Complications With Cryptorchidism in Dogs

by Connie Jankowski

    Because most pet dogs should be neutered in the first 6 months of age, cryptorchidism rarely becomes a problem. But the condition, the state of one testicle or both testicles failing to descending into the scrotum, occurs in some male dogs, and it can cause health problems for those who aren't neutered.

    Most male dogs drop their testes by about 8 weeks of age -- you should ensure a male's testes are descended before purchasing. Even if a dog's testes aren't descended, for most pet owners, the issue becomes insignificant at neutering. Neuter surgery for a cryptorchid dog surgery can be slightly more complicated than that for a non-cryptorchid dog, and possibly more expensive; but overall the extra consequences are negligible. However, dog enthusiasts who wish to show their dogs in conformation or those who are considering dogs for breeding purposes should rule out the purchase of cryptorchid puppies.

    In addition to reproduction and appearance issues, cryptorchid dogs who are not neutered can be more likely to develop serious medical conditions, such as torsion of the testicle and testicular cancer. When a testicle is retained in the abdomen, it can twist and cut off blood supply to the testicle, causing severe pain for the dog. Neutering is the prevention and solution for this condition. Neutering prevents testicular cancer from occurring. "Testicular cancer is the second most common tumor in older dogs. Cryptorchid males are up to 13 times more likely to develop testicular cancer than normal dogs," according to the University of California at Davis' veterinary school's website. Clearly, neutering is the best choice for cryptorchid dogs.

    Breeders hope to produce litters with show prospects that will be the future of the breed. Discovering that an apparently outstanding male specimen must be neutered takes a toll on a breeding program. In rare cases, a testicle will descend late, as late as age 16 weeks. Some veterinarians offer medical interventions, but there are no guarantees that the treatments will influence the testicles to drop.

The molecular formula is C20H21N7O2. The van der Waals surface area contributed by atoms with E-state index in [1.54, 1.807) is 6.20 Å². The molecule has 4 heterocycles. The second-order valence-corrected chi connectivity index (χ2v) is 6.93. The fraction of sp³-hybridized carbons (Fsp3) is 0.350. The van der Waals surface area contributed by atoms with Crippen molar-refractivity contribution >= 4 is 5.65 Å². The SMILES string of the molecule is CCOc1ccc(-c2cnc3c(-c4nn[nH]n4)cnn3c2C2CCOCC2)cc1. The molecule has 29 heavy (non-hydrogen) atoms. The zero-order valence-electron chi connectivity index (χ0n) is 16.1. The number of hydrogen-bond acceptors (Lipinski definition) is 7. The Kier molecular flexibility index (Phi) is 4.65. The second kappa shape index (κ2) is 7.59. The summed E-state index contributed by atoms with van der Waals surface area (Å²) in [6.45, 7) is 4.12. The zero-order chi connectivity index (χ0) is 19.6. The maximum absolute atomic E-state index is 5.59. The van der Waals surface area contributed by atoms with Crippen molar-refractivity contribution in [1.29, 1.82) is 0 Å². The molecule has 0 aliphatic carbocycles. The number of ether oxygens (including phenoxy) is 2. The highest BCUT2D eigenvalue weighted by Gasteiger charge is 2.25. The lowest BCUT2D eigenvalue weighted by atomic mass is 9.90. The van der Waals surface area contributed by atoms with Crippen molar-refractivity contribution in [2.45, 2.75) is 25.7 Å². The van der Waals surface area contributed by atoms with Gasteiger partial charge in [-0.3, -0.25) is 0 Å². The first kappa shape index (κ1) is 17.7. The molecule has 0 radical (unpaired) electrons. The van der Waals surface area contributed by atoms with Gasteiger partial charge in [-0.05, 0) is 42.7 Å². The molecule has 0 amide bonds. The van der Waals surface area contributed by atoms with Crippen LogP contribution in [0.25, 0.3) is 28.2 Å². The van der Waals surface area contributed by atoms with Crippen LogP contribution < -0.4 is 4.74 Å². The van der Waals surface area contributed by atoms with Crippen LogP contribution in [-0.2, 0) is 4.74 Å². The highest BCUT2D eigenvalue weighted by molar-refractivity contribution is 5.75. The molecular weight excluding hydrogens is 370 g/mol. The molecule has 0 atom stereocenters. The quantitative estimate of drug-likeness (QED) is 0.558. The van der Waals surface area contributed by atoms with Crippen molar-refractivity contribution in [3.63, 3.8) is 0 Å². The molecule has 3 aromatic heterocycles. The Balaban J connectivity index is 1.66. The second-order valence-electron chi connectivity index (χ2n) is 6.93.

Cryptorchidism can occur in any breed. The condition is considered an X-linked, autosomal-recessive trait., according to Becky Lundgren, DVM. "If an animal is cryptorchid, he should not be used for breeding," Lundgren wrote for VeterinaryPartner.com. Certain breeds seem to exhibit a higher incidence of the problem. They include poodles, Yorkies, Pomeranians, huskies, Shelties, Chihuahuas, German shepherds and bulldogs. Breeders should closely watch for the condition in the lines they breed. As with any fault, dogs with this condition should not be allowed to breed.

    About the Author

    Connie Jankowski began writing in 1987. She has published articles in "Dog Fancy" and "The Orange County Register," among others. Areas of expertise include education, health care and pets. She holds a Bachelor of Arts in communications from the University of Pittsburgh.

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